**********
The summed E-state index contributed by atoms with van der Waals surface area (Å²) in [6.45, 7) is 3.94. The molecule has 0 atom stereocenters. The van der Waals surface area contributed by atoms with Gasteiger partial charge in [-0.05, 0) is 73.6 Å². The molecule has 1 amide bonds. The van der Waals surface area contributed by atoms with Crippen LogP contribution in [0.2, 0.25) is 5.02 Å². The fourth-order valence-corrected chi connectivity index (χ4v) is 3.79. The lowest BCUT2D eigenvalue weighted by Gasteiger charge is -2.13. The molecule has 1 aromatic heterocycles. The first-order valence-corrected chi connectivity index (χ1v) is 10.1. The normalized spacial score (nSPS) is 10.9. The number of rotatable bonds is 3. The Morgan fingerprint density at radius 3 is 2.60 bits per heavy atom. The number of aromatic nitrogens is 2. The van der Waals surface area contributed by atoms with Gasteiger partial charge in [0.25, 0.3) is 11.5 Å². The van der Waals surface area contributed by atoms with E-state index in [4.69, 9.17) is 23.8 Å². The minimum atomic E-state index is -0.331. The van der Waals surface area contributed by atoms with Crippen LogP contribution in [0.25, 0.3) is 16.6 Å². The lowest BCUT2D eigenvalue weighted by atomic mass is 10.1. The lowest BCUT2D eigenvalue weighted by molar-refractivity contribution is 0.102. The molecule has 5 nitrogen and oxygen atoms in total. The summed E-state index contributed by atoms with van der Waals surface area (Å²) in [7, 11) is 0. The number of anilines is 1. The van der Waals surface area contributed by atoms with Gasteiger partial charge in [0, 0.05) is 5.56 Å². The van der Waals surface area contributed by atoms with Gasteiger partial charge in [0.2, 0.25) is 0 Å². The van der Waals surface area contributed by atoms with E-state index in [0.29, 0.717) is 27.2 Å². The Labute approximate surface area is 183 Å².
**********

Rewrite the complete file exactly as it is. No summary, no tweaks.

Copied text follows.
The summed E-state index contributed by atoms with van der Waals surface area (Å²) in [6.45, 7) is 3.94. The molecule has 0 atom stereocenters. The van der Waals surface area contributed by atoms with Gasteiger partial charge in [-0.05, 0) is 73.6 Å². The molecule has 1 amide bonds. The van der Waals surface area contributed by atoms with Crippen LogP contribution in [0.2, 0.25) is 5.02 Å². The fourth-order valence-corrected chi connectivity index (χ4v) is 3.79. The lowest BCUT2D eigenvalue weighted by Gasteiger charge is -2.13. The molecule has 1 aromatic heterocycles. The first-order valence-corrected chi connectivity index (χ1v) is 10.1. The normalized spacial score (nSPS) is 10.9. The number of rotatable bonds is 3. The Morgan fingerprint density at radius 3 is 2.60 bits per heavy atom. The number of aromatic nitrogens is 2. The van der Waals surface area contributed by atoms with Gasteiger partial charge in [0.25, 0.3) is 11.5 Å². The van der Waals surface area contributed by atoms with E-state index in [4.69, 9.17) is 23.8 Å². The minimum atomic E-state index is -0.331. The van der Waals surface area contributed by atoms with Crippen LogP contribution in [0.25, 0.3) is 16.6 Å². The lowest BCUT2D eigenvalue weighted by atomic mass is 10.1. The lowest BCUT2D eigenvalue weighted by molar-refractivity contribution is 0.102. The molecule has 5 nitrogen and oxygen atoms in total. The summed E-state index contributed by atoms with van der Waals surface area (Å²) in [7, 11) is 0. The number of anilines is 1. The van der Waals surface area contributed by atoms with Gasteiger partial charge in [0, 0.05) is 5.56 Å². The van der Waals surface area contributed by atoms with Gasteiger partial charge in [0.2, 0.25) is 0 Å². The van der Waals surface area contributed by atoms with E-state index in [0.29, 0.717) is 27.2 Å². The Labute approximate surface area is 183 Å².